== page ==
The constant pressure and pain of pelvic organ prolapse
If you have pelvic organ prolapse, it may feel like the internal organs in your pelvis are literally going to fall out. Pelvic organ prolapse is usually the result of damage to the pelvic floor that happens during pregnancy and delivery, or is caused by heavy lifting or the effects of menopause.
Your pelvic floor is made up of muscles and tissue that hold the pelvic organs, including the uterus, bladder and bowel, in place. If your pelvic floor is injured or becomes weak over time, you may experience pelvic organ prolapse. Main Line Health offers treatment options to help correct pelvic organ prolapse and relieve your symptoms.
Heaviness and other symptoms of pelvic organ prolapse
The most common symptom of pelvic organ prolapse is a feeling of heaviness or pulling in your pelvic region. It may become worse after a bowel movement, at the end of the day or when you’ve been very active or standing for a long time. Other symptoms of pelvic organ prolapse may include:
- Aching in the vagina
- A bulge or feeling of something falling out of your vagina
- Anal leakage or trouble controlling gas
- Chronic pelvic pain
- Frequent urinary tract infections
- Pain during urination
- Problems with urination such as leaking, frequent urges, difficulty starting or difficulty emptying your bladder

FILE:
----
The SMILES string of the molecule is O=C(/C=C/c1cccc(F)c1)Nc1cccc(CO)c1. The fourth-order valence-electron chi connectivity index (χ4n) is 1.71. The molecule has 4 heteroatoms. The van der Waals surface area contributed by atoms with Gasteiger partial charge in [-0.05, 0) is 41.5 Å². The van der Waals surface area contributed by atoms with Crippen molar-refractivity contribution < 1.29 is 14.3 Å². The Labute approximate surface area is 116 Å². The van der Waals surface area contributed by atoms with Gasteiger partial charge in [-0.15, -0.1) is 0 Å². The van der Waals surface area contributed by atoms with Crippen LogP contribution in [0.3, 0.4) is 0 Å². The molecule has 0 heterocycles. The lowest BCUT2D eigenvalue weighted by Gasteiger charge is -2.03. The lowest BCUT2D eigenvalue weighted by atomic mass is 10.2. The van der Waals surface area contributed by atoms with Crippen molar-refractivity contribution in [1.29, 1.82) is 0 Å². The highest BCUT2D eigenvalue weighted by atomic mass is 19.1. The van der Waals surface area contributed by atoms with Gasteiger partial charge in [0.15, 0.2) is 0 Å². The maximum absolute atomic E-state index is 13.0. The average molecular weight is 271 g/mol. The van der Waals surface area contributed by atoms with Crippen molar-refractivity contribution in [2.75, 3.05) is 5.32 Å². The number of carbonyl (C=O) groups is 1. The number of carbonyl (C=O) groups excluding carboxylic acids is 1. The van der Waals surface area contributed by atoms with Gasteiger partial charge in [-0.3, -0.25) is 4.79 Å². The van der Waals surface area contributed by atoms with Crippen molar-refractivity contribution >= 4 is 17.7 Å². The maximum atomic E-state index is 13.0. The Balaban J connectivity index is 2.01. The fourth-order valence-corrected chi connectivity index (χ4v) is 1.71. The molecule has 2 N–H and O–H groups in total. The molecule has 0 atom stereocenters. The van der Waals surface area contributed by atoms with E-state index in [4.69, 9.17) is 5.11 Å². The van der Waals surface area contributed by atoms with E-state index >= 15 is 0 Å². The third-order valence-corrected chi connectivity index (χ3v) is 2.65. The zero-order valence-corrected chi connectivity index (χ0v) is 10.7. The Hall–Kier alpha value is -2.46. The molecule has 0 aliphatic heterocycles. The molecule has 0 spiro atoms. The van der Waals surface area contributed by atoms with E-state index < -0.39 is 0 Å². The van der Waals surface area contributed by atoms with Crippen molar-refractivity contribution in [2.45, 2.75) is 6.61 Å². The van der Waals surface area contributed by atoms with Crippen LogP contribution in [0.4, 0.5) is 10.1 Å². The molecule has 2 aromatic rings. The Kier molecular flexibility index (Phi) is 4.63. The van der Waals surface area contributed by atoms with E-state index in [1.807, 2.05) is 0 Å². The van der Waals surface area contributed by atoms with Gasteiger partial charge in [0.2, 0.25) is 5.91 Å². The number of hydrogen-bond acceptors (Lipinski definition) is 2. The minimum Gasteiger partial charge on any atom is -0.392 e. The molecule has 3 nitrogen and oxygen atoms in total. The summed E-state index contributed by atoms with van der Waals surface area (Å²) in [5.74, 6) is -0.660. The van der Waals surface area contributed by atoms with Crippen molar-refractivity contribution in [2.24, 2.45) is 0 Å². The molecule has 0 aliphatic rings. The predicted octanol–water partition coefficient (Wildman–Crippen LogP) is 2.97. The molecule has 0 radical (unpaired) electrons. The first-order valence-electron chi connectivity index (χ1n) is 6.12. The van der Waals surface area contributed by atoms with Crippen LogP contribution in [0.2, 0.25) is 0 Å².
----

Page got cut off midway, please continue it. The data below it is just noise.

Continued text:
Relief from symptoms with non-surgical and surgical options
If you have symptoms of pelvic organ prolapse, your doctor will begin with a pelvic exam. You will also possibly have an ultrasound so your doctor can get a better view of your internal pelvic organs. Finally, diagnostic laparoscopy (a minimally invasive procedure where a thin tube with a camera is inserted through a small incision) may be used to view your internal pelvic organs.
Your treatment plan will depend on your symptoms and the extent of pelvic organ prolapse. It may be possible to reduce your symptoms by using exercises to strengthen your pelvic floor, called Kegels. Lifestyle changes, such as staying at a healthy weight and avoiding lifting heavy objects, may also be part of your plan. Another non-surgical treatment option is physical therapy to help strengthen pelvic floor muscles.
If your pelvic organ prolapse is severe, you may need female pelvic reconstructive surgery to help relieve your symptoms. Main Line Health has urogynecology specialists with experience in female pelvic reconstructive surgery, including minimally invasive, laparoscopic surgery. During surgery, your pelvic organs will be returned to the correct location and your pelvic floor will be strengthened.